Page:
A strong cast and Spielberg/Hooper’s humanistic direction drive this home. Like a lot of Spielbergian dads, Craig T. Nelson brings a wry sense of humor to the film, lumbering around in pajama pants and checking out his beer belly in the mirror (foreshadowing of The Incredibles?). JoBeth Williams is the audience surrogate of the film, her childlike curiosity at the strange occurrences turns quickly into mortal terror, as does ours. It’s a tough role, but she manages to make it feel completely natural. Heather O’ Rourke’s role of Carol Ann could have easily fallen into the ‘precocious child’ trap, but thankfully she manages to project a genuine sense of childlike naiveté, innocence that doesn’t cross into stupidity (I would have talked to the TV people too). Beatrice Straight brings a much-needed sense of gravitas and knowledgeability to the film as Dr. Lesh, her speech about the nature of the afterlife never failing to send chills down my spine. Simultaneously soothing and unsettling, it’s a scene that makes the film transcend its pulpy origins and lets you know you’re in the hands of a master.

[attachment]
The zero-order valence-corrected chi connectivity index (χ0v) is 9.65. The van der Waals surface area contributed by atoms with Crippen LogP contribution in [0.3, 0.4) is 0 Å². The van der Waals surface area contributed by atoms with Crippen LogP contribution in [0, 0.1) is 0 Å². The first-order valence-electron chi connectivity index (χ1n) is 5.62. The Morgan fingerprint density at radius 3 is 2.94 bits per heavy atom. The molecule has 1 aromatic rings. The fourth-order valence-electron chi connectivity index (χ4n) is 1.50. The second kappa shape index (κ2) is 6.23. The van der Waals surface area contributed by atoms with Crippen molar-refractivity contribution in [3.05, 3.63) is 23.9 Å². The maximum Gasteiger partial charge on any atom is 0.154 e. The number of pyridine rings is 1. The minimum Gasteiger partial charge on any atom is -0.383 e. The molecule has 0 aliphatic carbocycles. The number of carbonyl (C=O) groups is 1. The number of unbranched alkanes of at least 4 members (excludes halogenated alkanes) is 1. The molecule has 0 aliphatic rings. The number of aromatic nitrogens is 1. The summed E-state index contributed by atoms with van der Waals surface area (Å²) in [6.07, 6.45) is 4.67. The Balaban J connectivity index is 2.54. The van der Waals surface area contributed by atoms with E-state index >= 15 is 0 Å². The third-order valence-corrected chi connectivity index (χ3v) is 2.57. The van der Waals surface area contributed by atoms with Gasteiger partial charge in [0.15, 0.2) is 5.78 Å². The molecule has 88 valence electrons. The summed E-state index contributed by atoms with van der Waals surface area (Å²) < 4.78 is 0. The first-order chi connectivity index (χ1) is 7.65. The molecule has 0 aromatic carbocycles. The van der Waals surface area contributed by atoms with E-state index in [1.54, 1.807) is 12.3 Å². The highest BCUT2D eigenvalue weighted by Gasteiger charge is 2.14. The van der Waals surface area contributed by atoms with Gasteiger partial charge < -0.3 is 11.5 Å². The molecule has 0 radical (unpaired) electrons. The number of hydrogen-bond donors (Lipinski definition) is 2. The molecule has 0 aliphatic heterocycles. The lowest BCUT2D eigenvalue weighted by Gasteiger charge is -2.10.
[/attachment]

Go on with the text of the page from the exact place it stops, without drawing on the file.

However, special mention must be made to the actress who was seared into the public consciousness. Barreling into the film like a Twin Peaks extra on the wrong soundstage, Zelda Rubinstein’s psychic was Spielberg’s Yoda, a being of undefined power in a small package. I mean it in the best way when I say she could have come from another movie. Her mannerisms, otherworldly confidence, the voice, all seemed to suggest a grander, mysterious world of infinite possibility outside the walls of the Freeling home. With one well-timed comeback to Mr. Nelson, we know she’s the real deal. Everyone else in the film is new to the supernatural terrors, for her, it’s another day at the office.